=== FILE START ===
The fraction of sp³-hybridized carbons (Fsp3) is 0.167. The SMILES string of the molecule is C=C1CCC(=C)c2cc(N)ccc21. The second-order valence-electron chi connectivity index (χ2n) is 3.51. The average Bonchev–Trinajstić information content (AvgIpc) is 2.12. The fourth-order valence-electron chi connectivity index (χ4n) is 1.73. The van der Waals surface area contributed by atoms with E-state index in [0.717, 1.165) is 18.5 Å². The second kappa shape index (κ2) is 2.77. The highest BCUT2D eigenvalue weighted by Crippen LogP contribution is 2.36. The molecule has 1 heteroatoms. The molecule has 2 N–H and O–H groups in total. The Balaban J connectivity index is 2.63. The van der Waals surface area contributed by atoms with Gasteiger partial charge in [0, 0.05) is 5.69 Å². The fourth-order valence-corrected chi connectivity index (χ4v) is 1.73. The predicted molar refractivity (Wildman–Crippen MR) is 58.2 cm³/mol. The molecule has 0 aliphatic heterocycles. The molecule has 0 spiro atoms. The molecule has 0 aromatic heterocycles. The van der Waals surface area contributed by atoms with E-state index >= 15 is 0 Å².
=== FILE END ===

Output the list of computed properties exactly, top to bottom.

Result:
The fraction of sp³-hybridized carbons (Fsp3) is 0.167. The SMILES string of the molecule is C=C1CCC(=C)c2cc(N)ccc21. The second-order valence-electron chi connectivity index (χ2n) is 3.51. The average Bonchev–Trinajstić information content (AvgIpc) is 2.12. The fourth-order valence-electron chi connectivity index (χ4n) is 1.73. The van der Waals surface area contributed by atoms with E-state index in [0.717, 1.165) is 18.5 Å². The second kappa shape index (κ2) is 2.77. The highest BCUT2D eigenvalue weighted by Crippen LogP contribution is 2.36. The molecule has 1 heteroatoms. The molecule has 2 N–H and O–H groups in total. The Balaban J connectivity index is 2.63. The van der Waals surface area contributed by atoms with Gasteiger partial charge in [0, 0.05) is 5.69 Å². The fourth-order valence-corrected chi connectivity index (χ4v) is 1.73. The predicted molar refractivity (Wildman–Crippen MR) is 58.2 cm³/mol. The molecule has 0 aliphatic heterocycles. The molecule has 0 spiro atoms. The molecule has 0 aromatic heterocycles. The van der Waals surface area contributed by atoms with E-state index >= 15 is 0 Å².